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While the number of movie musicals coming out this year is unique, it is not entirely unprecedented. 2014 is a comparable year for musical adaptations, with four movie musicals released including Stephen Sondheim’s “Into the Woods” and Clint Eastwood’s adaptation of “Jersey Boys.”

Hollywood and Broadway have been intertwined for decades, with one always taking inspiration from the other and vice versa.

“This relationship started in the 1930’s when there was an exodus of Broadway talent to Hollywood due to the stock market crash,” said Prell. “Eventually, almost all the talent returned to the “Big Apple,” as the economic trauma of the crash stabilized and audiences returned to live theatre. The relationship was made, and Broadway talent became bi-coastal with Hollywood adapting Broadway musicals and bringing new movie musicals to the big screen.”

Broadway’s struggles during the Great Depression may be mirroring the difficulties of the pandemic. With nowhere else to go, many Broadway stars made appearances in musical adaptations. Most notably was in Miranda’s “Tick, Tick… Boom!” which includes a scene featuring an ensemble of Broadway legends.

As we begin to move on from the pandemic (Or are we? Hello Omicron variant), audiences may be in need of uplifting content following such a profound period of loss. 

After World War II, movie musicals became “escapist faire” according to Prell. In 1946 alone, Hollywood produced 43 movie musicals, and the number remained above the 20’s until the late 1950’s, according to Wikipedia’s list of movie musicals. Many adaptations of stage musicals were made in the 1960’s after creative teams were dissolved in major studios, according to the website of musical theatre scholar John Kenrick.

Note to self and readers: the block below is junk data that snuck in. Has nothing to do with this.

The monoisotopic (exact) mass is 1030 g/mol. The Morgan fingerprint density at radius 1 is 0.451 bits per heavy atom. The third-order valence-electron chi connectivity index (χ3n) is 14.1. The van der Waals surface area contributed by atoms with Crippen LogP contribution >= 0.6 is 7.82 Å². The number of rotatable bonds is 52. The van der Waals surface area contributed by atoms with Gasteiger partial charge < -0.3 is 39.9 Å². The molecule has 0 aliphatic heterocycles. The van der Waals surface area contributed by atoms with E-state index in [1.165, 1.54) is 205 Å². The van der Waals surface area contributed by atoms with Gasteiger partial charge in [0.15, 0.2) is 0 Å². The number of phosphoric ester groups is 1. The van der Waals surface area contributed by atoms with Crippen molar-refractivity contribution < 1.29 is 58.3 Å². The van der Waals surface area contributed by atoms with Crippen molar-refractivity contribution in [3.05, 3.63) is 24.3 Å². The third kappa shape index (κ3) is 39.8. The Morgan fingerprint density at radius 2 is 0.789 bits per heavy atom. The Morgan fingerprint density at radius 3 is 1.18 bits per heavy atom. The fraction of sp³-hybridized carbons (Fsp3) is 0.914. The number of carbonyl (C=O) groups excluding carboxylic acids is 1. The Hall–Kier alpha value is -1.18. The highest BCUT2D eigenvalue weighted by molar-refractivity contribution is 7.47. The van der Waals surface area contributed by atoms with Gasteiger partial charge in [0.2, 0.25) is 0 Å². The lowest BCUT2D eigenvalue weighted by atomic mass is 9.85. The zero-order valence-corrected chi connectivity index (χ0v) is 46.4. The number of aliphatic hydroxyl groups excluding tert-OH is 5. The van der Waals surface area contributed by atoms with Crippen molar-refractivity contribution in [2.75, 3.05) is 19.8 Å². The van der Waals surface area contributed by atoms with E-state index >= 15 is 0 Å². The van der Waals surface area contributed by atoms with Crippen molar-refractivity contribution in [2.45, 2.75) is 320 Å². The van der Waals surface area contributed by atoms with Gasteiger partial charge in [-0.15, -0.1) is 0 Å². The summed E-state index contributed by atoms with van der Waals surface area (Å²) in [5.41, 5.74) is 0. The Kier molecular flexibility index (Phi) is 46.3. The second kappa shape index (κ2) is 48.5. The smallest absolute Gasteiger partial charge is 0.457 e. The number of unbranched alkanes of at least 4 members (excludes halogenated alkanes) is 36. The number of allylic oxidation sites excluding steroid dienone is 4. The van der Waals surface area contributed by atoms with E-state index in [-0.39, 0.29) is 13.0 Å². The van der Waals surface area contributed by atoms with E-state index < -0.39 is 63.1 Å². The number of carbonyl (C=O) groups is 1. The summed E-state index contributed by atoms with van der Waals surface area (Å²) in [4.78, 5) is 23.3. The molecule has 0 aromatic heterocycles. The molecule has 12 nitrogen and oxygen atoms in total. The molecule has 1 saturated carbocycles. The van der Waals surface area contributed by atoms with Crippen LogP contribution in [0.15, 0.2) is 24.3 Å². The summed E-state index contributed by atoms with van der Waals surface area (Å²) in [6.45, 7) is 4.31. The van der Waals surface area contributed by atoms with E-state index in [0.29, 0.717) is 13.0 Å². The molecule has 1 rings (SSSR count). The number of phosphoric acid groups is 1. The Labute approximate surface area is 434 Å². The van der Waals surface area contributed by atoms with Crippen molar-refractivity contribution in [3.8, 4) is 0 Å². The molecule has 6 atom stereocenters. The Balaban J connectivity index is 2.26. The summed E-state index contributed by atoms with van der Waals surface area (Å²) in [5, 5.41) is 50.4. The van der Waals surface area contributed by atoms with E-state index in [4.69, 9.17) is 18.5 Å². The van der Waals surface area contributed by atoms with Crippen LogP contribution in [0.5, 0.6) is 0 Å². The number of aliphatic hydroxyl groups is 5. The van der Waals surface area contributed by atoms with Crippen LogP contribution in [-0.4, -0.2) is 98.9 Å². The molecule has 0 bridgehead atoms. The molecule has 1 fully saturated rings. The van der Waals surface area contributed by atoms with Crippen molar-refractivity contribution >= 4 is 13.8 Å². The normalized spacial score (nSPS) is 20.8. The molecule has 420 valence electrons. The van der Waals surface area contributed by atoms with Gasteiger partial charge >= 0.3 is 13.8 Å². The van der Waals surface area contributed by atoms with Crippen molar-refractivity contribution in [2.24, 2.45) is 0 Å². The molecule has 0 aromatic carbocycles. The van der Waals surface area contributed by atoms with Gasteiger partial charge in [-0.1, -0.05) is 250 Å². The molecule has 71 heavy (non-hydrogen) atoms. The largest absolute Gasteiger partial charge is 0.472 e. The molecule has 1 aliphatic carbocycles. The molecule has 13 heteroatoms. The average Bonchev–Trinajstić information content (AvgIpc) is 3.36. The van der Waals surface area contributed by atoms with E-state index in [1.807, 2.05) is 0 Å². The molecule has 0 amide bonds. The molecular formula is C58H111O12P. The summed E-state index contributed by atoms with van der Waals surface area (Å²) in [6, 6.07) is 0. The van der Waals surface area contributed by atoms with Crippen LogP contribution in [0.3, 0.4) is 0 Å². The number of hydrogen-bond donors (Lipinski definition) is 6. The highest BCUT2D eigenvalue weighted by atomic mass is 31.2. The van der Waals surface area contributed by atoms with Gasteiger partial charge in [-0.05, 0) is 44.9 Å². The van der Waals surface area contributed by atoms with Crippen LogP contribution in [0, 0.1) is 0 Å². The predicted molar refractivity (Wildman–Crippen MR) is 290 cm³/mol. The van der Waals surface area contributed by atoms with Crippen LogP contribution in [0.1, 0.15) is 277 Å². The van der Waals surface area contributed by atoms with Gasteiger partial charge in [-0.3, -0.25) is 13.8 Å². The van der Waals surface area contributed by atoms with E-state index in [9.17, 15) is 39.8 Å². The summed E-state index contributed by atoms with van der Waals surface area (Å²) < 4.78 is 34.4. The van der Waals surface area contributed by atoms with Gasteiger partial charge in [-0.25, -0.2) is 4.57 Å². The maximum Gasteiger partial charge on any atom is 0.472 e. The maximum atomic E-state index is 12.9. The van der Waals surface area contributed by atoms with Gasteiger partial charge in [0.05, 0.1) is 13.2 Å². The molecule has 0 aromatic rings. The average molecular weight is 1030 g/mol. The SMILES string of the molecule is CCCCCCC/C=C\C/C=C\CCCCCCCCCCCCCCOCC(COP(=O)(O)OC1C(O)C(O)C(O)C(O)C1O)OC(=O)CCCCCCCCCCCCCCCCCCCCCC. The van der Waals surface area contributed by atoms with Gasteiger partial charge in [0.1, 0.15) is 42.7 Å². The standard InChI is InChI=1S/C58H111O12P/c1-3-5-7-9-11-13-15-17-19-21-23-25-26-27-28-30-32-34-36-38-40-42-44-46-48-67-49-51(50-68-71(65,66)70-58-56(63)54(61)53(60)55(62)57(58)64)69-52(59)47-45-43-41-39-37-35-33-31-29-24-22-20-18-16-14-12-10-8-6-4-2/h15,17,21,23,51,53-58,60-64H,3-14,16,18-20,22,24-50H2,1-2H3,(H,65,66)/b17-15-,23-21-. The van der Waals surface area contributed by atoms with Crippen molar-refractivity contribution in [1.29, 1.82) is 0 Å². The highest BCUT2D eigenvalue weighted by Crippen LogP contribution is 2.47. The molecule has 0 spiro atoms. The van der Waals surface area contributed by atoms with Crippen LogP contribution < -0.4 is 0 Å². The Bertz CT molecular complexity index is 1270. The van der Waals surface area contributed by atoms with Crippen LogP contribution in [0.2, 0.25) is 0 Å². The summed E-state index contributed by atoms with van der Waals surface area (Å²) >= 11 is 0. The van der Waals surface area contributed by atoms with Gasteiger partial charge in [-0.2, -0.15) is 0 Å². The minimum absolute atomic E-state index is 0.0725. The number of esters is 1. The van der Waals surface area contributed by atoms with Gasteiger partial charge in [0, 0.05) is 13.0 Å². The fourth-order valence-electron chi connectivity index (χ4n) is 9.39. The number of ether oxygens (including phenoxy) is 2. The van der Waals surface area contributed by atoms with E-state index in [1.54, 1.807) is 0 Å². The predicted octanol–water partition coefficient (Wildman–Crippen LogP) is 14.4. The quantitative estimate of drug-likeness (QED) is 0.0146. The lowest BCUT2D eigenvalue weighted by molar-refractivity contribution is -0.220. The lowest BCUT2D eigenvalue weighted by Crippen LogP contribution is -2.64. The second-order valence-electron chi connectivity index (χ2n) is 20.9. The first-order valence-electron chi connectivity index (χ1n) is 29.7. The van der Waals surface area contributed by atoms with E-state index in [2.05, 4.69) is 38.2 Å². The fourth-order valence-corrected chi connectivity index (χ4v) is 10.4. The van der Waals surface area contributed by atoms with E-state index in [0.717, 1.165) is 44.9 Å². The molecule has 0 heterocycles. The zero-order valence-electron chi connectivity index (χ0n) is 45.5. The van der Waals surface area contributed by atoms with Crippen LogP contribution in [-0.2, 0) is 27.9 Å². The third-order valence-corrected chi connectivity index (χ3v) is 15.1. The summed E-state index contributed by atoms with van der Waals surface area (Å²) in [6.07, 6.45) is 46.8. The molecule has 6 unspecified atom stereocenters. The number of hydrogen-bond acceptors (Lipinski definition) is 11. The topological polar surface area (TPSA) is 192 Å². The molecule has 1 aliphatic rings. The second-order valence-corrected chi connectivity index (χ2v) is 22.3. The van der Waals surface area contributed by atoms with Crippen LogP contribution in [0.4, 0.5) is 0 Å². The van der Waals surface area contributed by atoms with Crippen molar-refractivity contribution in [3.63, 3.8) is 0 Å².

“Hollywood now had to rely on Broadway to provide it with musical projects,” Kendrick explains. “Not only were the major studios willing to pay unprecedented amounts to buy screen rights to hit stage musicals (Warner Brothers reportedly paid $5 million for the rights to My Fair Lady), they would even invest in new shows to get first refusal on their film rights.” 

Could we perhaps be entering a new period of movie musical adaptations? This year will not be the end for the genre. Recent news of a long-awaited movie adaptation of “Wicked,” and the casting of pop singer Ariana Grande in one of the lead roles, has been dominating headlines. Actor Jake Gyllenhaal was reported to secure rights last year for the 2015 Broadway musical “Fun Home.” Additionally, Netflix is adapting the musical which gave Grande her start in showbusiness, Jason Robert Brown’s “13: The Musical.”

More movie musicals are to come, though the production and release dates of many of these films are unknown. 

Although the movie musical adaptations of 2021 were not box office hits, Prell argues that the success of past adaptations makes the investment a “risk worth taking” for producers.